I’ve heard the title of this movie thrown around a bit, but I never really understood much more. I didn’t know if it was a movie or a series or what, probably anime but maybe not. I assumed it was action, and probably grim and gritty, and that’s about the end of what I thought I knew, until I saw it called out as being extremely influential on Eastern and Western animation alike, and as the referent of that one motorbike slide that’s everywhere in animation.
It turns out this seems to also be the source of that “Neo-Tokyo” I’ve heard about. And this is probably why some of the names I hear come up a bunch in Anime circles come up so much, but I don’t know what Japanese names are more generic versus more unique.
For a long time, I thought that this movie was Japanese in origin, I think pretty much entirely due to first observing it in a collection of animated movies that seemed to otherwise be exclusively Studio Ghibli movies. I had a vague sense that it was a story of Ireland, and likely concerned a fantastical adventure with nature spirits, but barely even that. I pictured something like Fern Gulley with the Irish forests. The box art was not very descriptive at all, and I’ve chosen a poster I haven’t seen before that gives more of a sense of story over mood, though I grant the other version is more visually appealing.
Having so little to go on, I think the main thing that kept me less than interested for so long was the design style of the boy and girl characters not being one of my favorite looks. I’m also not sure if the title is meant to convey more than I’m picking up. I’ve only ever heard of Kells as in “Celtic knots inspired by the Book of Kells”, so for a long time I thought the Book of Kells was a book cataloging design. For a bit, I entertained the possibility that Kells might be another name for Celtic knots.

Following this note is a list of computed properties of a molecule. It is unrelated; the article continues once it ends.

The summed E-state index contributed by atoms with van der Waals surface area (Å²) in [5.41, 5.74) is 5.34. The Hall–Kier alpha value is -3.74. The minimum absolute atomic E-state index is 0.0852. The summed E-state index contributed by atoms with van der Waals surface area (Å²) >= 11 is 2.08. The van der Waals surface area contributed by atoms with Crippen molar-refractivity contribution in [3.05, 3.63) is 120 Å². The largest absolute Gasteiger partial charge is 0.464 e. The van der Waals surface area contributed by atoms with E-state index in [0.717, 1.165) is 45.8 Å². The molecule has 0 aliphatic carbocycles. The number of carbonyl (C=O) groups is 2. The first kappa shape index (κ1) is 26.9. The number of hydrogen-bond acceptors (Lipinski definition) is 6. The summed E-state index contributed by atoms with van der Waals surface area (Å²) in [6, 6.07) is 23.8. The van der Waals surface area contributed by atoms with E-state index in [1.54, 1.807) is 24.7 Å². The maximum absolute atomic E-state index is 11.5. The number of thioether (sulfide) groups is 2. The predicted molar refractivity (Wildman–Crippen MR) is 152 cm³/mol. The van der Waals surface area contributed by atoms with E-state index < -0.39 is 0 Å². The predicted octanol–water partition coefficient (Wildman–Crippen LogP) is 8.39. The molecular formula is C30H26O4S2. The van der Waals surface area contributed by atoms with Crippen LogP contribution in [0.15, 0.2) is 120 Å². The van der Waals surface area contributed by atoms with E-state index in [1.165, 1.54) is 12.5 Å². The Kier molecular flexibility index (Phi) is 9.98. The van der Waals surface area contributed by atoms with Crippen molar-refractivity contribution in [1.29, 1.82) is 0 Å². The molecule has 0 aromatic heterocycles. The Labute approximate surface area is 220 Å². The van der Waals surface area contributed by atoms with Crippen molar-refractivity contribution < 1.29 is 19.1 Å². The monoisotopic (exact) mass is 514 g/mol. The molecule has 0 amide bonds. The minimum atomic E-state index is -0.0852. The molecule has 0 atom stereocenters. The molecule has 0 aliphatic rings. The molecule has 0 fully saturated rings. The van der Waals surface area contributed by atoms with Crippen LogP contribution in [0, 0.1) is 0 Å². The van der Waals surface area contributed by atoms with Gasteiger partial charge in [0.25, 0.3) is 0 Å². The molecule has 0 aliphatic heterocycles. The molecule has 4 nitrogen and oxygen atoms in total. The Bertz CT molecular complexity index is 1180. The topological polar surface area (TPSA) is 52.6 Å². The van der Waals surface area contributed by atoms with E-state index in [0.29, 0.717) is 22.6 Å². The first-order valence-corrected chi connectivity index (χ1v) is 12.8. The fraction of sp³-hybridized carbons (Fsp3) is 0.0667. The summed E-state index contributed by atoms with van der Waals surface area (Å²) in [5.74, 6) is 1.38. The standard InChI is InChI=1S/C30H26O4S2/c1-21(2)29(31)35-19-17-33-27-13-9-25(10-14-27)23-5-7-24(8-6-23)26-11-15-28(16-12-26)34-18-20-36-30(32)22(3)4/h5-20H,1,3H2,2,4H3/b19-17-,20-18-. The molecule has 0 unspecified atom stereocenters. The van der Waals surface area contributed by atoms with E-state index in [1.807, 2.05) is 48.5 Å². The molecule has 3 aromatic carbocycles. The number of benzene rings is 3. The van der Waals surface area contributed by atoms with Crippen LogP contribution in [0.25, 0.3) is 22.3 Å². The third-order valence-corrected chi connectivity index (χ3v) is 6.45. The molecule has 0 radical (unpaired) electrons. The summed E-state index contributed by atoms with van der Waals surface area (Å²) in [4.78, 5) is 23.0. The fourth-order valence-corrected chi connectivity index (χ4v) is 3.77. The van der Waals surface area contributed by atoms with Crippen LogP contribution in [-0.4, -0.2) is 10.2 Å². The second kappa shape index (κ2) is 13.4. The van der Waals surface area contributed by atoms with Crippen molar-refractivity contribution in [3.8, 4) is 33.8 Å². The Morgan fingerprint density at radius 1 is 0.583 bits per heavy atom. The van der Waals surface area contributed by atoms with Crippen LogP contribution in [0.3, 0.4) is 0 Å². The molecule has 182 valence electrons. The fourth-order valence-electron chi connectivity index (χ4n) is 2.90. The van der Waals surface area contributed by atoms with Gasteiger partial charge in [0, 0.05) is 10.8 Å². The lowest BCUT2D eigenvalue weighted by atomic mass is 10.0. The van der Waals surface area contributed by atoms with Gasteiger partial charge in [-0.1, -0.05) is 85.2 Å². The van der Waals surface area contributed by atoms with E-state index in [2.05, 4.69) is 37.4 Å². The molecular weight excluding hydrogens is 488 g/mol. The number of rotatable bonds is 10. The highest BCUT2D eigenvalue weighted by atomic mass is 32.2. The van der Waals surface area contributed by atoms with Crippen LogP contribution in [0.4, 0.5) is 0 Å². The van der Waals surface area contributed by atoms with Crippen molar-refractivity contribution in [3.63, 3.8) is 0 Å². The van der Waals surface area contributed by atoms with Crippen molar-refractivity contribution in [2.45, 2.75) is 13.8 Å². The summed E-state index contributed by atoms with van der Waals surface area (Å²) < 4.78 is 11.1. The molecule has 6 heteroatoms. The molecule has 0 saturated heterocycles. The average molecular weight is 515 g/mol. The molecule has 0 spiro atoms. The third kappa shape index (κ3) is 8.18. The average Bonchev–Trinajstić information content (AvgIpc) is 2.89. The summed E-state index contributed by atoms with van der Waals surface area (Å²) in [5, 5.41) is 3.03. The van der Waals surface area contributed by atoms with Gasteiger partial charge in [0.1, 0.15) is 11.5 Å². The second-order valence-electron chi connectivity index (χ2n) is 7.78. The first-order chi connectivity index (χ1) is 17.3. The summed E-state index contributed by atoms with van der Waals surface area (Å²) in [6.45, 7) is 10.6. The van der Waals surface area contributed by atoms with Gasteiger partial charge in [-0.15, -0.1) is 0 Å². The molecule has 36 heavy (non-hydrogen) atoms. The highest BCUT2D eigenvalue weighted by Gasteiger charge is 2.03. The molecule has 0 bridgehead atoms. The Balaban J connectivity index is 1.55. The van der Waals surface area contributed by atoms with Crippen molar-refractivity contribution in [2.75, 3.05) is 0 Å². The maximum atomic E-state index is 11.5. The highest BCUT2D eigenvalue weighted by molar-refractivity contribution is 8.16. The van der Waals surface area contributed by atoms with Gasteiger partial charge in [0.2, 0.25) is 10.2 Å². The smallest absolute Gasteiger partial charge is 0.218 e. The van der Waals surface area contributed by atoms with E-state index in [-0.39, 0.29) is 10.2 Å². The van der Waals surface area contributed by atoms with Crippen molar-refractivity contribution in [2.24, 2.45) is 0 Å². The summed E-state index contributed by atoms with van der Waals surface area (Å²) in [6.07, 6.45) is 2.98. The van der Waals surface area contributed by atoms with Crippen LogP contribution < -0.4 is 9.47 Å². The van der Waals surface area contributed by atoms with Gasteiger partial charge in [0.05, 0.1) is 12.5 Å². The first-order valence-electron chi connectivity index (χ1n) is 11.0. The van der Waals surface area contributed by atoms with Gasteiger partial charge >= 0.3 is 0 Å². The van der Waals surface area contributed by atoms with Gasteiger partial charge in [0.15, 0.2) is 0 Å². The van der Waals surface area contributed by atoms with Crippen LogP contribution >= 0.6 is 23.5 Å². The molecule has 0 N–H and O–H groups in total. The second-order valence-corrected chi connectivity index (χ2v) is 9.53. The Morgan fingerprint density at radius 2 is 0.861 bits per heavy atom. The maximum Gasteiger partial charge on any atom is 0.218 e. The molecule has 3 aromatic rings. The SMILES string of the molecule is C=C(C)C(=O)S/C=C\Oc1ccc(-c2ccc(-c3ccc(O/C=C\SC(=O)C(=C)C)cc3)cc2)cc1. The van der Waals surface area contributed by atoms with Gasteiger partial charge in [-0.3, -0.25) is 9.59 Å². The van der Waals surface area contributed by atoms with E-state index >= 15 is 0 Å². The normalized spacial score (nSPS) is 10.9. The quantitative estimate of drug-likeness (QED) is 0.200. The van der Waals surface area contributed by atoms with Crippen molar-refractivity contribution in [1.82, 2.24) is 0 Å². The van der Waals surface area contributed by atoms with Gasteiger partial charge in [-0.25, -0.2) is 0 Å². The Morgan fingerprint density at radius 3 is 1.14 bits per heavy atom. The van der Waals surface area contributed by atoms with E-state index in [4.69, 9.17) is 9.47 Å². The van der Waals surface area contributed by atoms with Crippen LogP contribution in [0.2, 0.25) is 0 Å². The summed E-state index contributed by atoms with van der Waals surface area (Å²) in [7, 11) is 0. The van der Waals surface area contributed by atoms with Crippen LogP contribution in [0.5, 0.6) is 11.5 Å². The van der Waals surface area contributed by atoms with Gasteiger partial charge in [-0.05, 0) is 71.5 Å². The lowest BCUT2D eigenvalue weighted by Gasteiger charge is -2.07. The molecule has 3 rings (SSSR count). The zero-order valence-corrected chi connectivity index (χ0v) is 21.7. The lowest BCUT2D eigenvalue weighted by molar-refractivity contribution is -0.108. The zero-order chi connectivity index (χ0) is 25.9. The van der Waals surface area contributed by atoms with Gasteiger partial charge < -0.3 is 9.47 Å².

I have vague memories of watching Batman: The Animated Series as a kid. It was a thing that was on, sometimes I would watch it when it was available, but I don’t remember really making a habit of it. Even so, it defined Batman for me as a kid. I was aware of the live-action movies of course. I definitely remember at least one McDonald’s Happy Meal tie in that I got a Hot Wheels-size version of the best Batmobile out of, but I’m not sure the timelines actually sync up, since it would have been the 1991 promotion and I may have been a little young to be as aware of it as I remember.
Regardless, as for many my age, this is the definitive version of Batman to me. I’ve probably watched more episodes as an adult seeking them out, but the series brought as much plot and emotional complexity to half-hour episodes as was possible. It introduced characters and interpretations so compelling they were imported to the comics and other versions, it was the keystone to a shared-continuity animated franchise, and had two direct continuation series.
I’ve gotten around to Batman and Mister Freeze: Sub-Zero before, but I never made it to the first movie spinoff, the one that actually got released in theaters before. And it has taken me entirely too long to get here.
After watching the movie:
Batman busts a meeting of Gotham’s biggest crime lords, and in the ensuing chaos, Chuckie Sol gets accosted by a hooded, masked figure claiming to be his agent of death, who tricks him into crashing his car through a parking garage wall, leaving him dead. When bystanders look up at the commotion, they see Batman at the hole in the wall trying to understand what just happened, and news spreads fast that Batman might have graduated to murdering mob bosses. Councilman Arthur Reeves, in the mafia’s pocket, vows to finally have Batman arrested. Ten years earlier, in Bruce Wayne’s earliest days of crime fighting, before he figured out how to intimidate the criminals, he met Andrea Beaumont in the cemetery talking to her mother’s grave close to where Bruce was talking to his own parents, and they quickly bonded. Bruce became torn between the vow he made to his parents to avenge them against all crime in Gotham when he realized that plan never included having someone waiting for him at home, and their relationship ultimately ended in heartbreak. Now, Andrea is returning to Gotham, and Batman realizes that the gangsters getting killed all share a link with Andrea’s businessman father, but his investigation is hampered by Gotham law enforcement hunting him down for the same murders, while the next don on the Phantasm’s list has gone to a former mook and friend from the old days for help, now in business for himself as the Clown Prince of Crime.